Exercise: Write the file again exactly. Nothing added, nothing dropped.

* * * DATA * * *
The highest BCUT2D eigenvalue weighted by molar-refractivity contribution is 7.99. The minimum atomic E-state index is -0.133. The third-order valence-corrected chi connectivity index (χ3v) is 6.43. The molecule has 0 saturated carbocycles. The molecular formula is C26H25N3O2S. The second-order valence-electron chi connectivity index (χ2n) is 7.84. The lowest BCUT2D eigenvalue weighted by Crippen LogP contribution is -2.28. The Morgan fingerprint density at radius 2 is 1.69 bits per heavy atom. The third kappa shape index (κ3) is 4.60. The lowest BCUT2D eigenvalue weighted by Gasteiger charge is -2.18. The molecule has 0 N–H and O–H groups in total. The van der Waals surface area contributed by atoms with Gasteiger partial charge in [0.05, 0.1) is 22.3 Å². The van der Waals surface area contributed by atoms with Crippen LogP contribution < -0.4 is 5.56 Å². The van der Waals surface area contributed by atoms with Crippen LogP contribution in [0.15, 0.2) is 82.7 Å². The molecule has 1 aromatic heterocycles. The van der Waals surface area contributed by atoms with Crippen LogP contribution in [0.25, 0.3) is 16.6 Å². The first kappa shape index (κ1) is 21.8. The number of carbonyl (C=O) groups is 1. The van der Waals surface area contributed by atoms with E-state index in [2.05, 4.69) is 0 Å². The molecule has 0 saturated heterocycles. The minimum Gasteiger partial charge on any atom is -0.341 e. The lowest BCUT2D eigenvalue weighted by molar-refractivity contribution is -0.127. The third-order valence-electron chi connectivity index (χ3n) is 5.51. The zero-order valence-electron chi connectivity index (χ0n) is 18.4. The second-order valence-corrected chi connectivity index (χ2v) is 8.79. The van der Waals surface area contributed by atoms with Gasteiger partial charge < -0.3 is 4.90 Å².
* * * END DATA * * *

The highest BCUT2D eigenvalue weighted by molar-refractivity contribution is 7.99. The minimum atomic E-state index is -0.133. The third-order valence-corrected chi connectivity index (χ3v) is 6.43. The molecule has 0 saturated carbocycles. The molecular formula is C26H25N3O2S. The second-order valence-electron chi connectivity index (χ2n) is 7.84. The lowest BCUT2D eigenvalue weighted by Crippen LogP contribution is -2.28. The Morgan fingerprint density at radius 2 is 1.69 bits per heavy atom. The third kappa shape index (κ3) is 4.60. The lowest BCUT2D eigenvalue weighted by Gasteiger charge is -2.18. The molecule has 0 N–H and O–H groups in total. The van der Waals surface area contributed by atoms with Gasteiger partial charge in [0.05, 0.1) is 22.3 Å². The van der Waals surface area contributed by atoms with Crippen LogP contribution < -0.4 is 5.56 Å². The van der Waals surface area contributed by atoms with Crippen LogP contribution in [0.15, 0.2) is 82.7 Å². The molecule has 1 aromatic heterocycles. The van der Waals surface area contributed by atoms with Crippen LogP contribution in [0.25, 0.3) is 16.6 Å². The first kappa shape index (κ1) is 21.8. The number of carbonyl (C=O) groups is 1. The van der Waals surface area contributed by atoms with E-state index in [2.05, 4.69) is 0 Å². The molecule has 0 saturated heterocycles. The minimum Gasteiger partial charge on any atom is -0.341 e. The lowest BCUT2D eigenvalue weighted by molar-refractivity contribution is -0.127. The third-order valence-electron chi connectivity index (χ3n) is 5.51. The zero-order valence-electron chi connectivity index (χ0n) is 18.4. The second-order valence-corrected chi connectivity index (χ2v) is 8.79. The van der Waals surface area contributed by atoms with Gasteiger partial charge < -0.3 is 4.90 Å².